Rwanda has approved the cultivation and export of cannabis even as the use of the stimulant for medical or recreational purposes remains illegal in the country.
The government is targeting to grow its export earnings from the global cannabis market valued at the $345 billion according to analysts New Frontier Data.
The decision has caused confusion with some warning it could be detrimental to the youth if tough controls are not enforced.
Rwanda’s Minister of Health Dr Daniel Ngamije said that despite the government’s intention to profit from the production and export of marijuana, its use in the country is prohibited.
“This will not give an excuse for drug abusers and dealers. The law against narcotics is available and it will continue to be enforced,” Dr Ngamije said on state-run television Rwanda Broadcasting Agency on Tuesday.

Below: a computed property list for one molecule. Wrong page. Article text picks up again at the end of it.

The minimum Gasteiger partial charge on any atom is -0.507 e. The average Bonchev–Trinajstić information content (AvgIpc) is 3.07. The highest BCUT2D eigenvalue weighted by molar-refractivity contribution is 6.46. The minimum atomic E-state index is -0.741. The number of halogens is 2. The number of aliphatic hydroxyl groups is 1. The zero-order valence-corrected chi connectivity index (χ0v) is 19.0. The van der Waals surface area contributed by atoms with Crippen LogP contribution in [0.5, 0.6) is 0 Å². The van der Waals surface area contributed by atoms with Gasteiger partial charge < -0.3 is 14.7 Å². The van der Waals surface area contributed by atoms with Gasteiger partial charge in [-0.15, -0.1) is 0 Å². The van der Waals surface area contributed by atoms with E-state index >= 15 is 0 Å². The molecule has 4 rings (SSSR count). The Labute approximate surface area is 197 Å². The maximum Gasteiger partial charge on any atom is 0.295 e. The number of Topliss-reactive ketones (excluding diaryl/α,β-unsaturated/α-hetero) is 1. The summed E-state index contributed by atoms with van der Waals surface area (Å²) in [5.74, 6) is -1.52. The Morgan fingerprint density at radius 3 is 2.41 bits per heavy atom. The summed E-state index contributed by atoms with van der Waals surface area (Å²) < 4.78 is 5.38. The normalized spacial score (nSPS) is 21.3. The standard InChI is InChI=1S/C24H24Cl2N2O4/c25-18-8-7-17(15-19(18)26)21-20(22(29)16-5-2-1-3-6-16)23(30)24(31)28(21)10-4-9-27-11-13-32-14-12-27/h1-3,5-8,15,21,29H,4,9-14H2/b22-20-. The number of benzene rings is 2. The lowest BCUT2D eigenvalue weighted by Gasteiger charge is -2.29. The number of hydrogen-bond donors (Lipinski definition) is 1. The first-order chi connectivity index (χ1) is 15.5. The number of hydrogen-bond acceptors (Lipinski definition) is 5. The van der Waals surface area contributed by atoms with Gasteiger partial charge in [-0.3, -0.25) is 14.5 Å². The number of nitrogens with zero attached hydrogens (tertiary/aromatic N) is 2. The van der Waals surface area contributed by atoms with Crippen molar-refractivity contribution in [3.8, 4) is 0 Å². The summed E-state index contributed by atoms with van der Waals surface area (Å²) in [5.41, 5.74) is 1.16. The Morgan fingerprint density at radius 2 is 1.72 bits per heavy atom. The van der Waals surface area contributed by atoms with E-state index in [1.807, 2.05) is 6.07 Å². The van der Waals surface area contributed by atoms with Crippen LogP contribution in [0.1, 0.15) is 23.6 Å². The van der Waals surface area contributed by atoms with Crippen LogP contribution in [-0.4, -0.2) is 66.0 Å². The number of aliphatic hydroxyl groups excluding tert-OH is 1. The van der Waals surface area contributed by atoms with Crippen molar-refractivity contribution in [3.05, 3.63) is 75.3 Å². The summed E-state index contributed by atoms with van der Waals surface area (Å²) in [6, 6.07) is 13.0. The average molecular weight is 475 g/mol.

A Cabinet meeting, chaired by President Paul Kagame, on Monday approved regulatory guidelines on cultivation, processing, and export of “high-value therapeutic crops”.
While The EastAfrican has yet to see the guidelines by press time, a source from the Rwanda Development Board (RDB) told the paper that cannabis is the crop referred to.
Last year, RDB had invited companies to bid for the development of medical cannabis in Rwanda with a focus on the export market.
The production or sale of cannabis is prohibited in Rwanda.
Doctors are banned from prescribing it as medicine, and doing so could land them in jail for two years and a fine of about Rwf3 million (about $3000), under Article 266 of the Penal Code.
Use of the narcotics attracts a jail term of two years, while drug dealers face between 20 years to life in prison, and a fine of up to Rwf30 million ($30,000).